For die-hard fans of American history (or House of Cards), a visit to the nerve centre of all things political in Washington DC – the Capitol, is an absolute must-do. A few years ago, TML was granted a private tour of this historic, working monument including a visit to both the House and the Senate in session. Today, the world’s most recognised symbol of democratic government undergoes daily scrutiny – here’s what we marveled at during our tour.
The 580,000 square foot Capitol Visitor Center is a 3 level space dedicated to telling the story of how the 2 houses of Congress work. Comprising an Exhibition Hall, 2 theaters, countless artifacts and an 11foot touchable model of the Capitol Dome, the Center highlights the role Congress plays in American’s daily lives.
The central space of the Visitors Center was named Emancipation Hall to remember the contribution of slaves who built the amazing structure. The enormous skylights not only flood the underground center with light but allows everyone to get an up close view of the Dome. The Visitor Center details the history of Congress and is the entry point for visitors to watch the shenanigans of the House of Representatives or the Senate in session.
The Capitol houses one of the most significant and magnificent collections of American Art and is an architectural masterpiece in its own right. This one magnificent, emblematic building houses an abundance of the most potent symbols of American representative democracy. The Statue of Freedom that sits atop the Dome is a classical female figure that looks down on this remarkable city. Visitors to the Capitol can view all of the statue’s symbolic detail via the plaster model in Emancipation Hall.
Statues in the National Statuary Hall Collection in the Capitol are donated by the individual 50 states to honor notable citizens of each state. The statues include those of Jeanette Rankin, the first woman elected to Congress; Jack Swigert, astronaut and crew member of the disastrous Apollo 13 mission who died only one week before taking his seat in the House of Representatives in 1982; and Sakakawea, who guided Lewis and Clark during part of their Northwest Expedition.
Although the Rotunda serves no legislative function, it is a magnificent ceremonial space that has been the site of state funerals for presidents since Abraham Lincoln, as well as members of Congress, military heroes and distinguished citizens including Civil Rights activist Rosa Parks. It also houses four striking giant canvases painted by John Trumbull, George Washington’s aide de camp to George Washington.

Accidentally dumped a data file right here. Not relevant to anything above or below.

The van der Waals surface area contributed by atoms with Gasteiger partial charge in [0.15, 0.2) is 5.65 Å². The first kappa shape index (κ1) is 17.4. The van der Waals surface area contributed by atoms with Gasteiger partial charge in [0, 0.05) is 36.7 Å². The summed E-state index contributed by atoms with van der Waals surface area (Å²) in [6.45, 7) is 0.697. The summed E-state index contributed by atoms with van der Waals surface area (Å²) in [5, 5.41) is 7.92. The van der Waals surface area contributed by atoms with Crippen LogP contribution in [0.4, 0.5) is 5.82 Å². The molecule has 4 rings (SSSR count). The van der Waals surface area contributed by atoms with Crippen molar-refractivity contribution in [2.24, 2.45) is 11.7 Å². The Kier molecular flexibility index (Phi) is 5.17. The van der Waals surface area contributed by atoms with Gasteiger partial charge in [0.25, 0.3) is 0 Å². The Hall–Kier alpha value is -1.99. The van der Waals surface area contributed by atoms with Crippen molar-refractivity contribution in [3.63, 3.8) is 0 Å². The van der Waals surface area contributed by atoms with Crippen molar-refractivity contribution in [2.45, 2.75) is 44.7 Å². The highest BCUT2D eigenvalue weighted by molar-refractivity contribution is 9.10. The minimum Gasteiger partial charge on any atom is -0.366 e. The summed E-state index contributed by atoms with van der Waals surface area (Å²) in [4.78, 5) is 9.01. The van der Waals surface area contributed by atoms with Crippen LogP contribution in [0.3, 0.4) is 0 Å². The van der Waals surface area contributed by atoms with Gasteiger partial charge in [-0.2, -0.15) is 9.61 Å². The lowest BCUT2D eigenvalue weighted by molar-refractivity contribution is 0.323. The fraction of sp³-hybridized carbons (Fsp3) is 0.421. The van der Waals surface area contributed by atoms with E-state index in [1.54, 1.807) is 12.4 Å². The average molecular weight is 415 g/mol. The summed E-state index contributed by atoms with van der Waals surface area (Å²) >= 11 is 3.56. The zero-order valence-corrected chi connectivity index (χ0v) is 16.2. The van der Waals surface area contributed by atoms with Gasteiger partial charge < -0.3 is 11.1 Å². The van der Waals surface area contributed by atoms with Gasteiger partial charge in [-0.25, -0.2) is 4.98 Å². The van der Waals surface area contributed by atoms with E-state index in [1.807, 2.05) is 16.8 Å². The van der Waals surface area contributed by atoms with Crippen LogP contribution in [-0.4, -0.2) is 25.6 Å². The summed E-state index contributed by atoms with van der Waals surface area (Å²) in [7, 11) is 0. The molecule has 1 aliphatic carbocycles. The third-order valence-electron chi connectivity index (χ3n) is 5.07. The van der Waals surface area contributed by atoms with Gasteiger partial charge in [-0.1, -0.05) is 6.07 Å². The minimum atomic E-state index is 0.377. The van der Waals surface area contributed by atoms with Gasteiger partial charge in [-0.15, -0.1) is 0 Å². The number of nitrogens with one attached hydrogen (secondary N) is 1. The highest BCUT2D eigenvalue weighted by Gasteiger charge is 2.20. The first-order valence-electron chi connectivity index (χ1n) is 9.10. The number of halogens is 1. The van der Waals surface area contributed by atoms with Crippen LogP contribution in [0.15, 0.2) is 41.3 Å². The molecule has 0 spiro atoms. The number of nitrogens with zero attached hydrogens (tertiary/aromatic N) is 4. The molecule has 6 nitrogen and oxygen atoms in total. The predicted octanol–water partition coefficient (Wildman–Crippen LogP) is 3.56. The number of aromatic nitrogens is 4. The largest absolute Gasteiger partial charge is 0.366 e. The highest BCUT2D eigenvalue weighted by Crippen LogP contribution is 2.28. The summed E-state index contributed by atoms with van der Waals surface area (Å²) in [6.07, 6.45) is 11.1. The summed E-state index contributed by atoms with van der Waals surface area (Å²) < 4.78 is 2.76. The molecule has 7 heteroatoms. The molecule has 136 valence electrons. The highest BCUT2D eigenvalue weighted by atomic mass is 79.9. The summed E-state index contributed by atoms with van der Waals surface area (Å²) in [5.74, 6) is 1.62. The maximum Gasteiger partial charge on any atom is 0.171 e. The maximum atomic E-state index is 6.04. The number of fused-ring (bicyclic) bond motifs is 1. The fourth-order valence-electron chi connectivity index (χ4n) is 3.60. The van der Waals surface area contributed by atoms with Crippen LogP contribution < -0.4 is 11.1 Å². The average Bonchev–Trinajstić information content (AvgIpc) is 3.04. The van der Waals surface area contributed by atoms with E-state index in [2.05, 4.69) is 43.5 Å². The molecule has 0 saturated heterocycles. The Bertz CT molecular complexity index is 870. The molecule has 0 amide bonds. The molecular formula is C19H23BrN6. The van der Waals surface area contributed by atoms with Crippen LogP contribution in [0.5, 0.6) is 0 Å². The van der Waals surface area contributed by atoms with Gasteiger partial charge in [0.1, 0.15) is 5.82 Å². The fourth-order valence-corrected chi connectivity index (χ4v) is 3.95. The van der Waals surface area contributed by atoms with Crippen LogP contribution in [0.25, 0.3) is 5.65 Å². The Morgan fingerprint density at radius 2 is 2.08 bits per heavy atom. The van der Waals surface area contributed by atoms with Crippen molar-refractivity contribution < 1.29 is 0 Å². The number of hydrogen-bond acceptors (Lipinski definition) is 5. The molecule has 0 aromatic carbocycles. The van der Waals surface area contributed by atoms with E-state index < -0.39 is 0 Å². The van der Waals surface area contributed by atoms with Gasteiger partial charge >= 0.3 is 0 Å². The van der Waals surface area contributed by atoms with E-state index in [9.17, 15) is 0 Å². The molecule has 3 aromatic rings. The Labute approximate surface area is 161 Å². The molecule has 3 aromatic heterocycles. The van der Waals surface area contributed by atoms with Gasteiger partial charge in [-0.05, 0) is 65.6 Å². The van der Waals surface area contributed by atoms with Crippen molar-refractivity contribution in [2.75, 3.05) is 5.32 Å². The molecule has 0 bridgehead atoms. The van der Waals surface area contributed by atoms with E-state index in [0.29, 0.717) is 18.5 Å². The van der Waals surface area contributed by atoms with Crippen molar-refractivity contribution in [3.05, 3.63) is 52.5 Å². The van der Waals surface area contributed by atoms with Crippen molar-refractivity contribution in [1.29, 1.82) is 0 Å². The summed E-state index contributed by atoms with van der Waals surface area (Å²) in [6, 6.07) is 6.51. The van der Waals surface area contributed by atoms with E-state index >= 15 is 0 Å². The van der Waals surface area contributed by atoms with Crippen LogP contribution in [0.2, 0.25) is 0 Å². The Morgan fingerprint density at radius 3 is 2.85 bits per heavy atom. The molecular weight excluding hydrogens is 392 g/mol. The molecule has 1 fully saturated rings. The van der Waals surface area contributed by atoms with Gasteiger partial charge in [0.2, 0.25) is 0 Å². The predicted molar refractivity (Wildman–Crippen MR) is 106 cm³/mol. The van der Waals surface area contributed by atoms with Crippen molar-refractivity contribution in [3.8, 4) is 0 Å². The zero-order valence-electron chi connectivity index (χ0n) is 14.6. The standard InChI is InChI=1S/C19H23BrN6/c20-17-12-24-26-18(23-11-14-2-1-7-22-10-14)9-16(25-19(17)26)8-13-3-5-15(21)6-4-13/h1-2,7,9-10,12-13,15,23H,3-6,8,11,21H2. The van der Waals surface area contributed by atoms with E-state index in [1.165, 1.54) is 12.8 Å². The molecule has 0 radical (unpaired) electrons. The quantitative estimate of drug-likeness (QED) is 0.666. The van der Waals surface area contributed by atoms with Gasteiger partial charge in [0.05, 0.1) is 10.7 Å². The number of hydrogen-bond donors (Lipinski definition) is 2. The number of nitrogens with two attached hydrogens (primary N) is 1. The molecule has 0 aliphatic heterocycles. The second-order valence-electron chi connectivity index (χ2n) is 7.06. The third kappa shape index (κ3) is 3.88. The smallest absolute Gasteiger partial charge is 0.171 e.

But it is Constantino Brumidi’s ‘Apotheosis of George Washington’ that elicits a simultaneous chorus of ‘ooh’s’ and ‘aah’s’ from visitors. I can only describe walking into the rotunda is like walking into the Sistine Chapel for the first time.
The Apotheosis does indeed elevate the first president to god-like status: ascending to heaven and flanked by Liberty and Victory. Below, the Frieze of American History depicts some of the most significant events in America’s history since the landing of Columbus. Bathed in afternoon sunlight it is magnificent. You look at the Frieze and your eyes are tricked into believing it is bas relief. I dare you to not be in overawed by the sheer beauty and spectacle.
The Capitol is art gallery, architectural masterpiece, office building, and where the legislative arm of American government meets and constructs the laws of the land. The Visitor Center is an incomparable educational facility that more than delivers as a major tourist attraction. Even if you’re not an American you will be dazzled by just how good Americans not only tell their story, but also how well they sell it.
Thanks to the Architect of the Capitol for all photos: https://www.aoc.gov/
Advance passes for excellent guided tours are available: